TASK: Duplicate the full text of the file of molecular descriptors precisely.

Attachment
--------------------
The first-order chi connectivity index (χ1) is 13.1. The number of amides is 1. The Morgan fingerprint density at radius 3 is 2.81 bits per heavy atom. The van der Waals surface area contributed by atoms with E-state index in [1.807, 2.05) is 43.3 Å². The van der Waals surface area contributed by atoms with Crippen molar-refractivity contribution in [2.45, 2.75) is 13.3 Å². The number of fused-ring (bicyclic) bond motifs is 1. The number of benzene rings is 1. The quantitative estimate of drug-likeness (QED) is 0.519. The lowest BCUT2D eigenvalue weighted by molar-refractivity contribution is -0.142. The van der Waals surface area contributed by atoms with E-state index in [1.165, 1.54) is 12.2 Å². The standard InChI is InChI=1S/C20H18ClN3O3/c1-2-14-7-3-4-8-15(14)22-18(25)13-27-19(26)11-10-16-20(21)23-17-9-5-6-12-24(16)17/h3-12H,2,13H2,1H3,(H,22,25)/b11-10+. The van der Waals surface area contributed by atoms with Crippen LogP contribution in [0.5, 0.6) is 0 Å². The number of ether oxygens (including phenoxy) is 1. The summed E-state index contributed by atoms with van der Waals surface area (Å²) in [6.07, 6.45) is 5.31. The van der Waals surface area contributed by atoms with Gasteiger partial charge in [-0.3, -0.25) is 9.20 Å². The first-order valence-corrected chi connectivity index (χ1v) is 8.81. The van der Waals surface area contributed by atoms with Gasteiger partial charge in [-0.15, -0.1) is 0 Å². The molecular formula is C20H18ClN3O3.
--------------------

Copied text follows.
The first-order chi connectivity index (χ1) is 13.1. The number of amides is 1. The Morgan fingerprint density at radius 3 is 2.81 bits per heavy atom. The van der Waals surface area contributed by atoms with E-state index in [1.807, 2.05) is 43.3 Å². The van der Waals surface area contributed by atoms with Crippen molar-refractivity contribution in [2.45, 2.75) is 13.3 Å². The number of fused-ring (bicyclic) bond motifs is 1. The number of benzene rings is 1. The quantitative estimate of drug-likeness (QED) is 0.519. The lowest BCUT2D eigenvalue weighted by molar-refractivity contribution is -0.142. The van der Waals surface area contributed by atoms with E-state index in [1.165, 1.54) is 12.2 Å². The standard InChI is InChI=1S/C20H18ClN3O3/c1-2-14-7-3-4-8-15(14)22-18(25)13-27-19(26)11-10-16-20(21)23-17-9-5-6-12-24(16)17/h3-12H,2,13H2,1H3,(H,22,25)/b11-10+. The van der Waals surface area contributed by atoms with Crippen LogP contribution in [0.5, 0.6) is 0 Å². The number of ether oxygens (including phenoxy) is 1. The summed E-state index contributed by atoms with van der Waals surface area (Å²) in [6.07, 6.45) is 5.31. The van der Waals surface area contributed by atoms with Gasteiger partial charge in [-0.3, -0.25) is 9.20 Å². The first-order valence-corrected chi connectivity index (χ1v) is 8.81. The van der Waals surface area contributed by atoms with Gasteiger partial charge in [-0.15, -0.1) is 0 Å². The molecular formula is C20H18ClN3O3.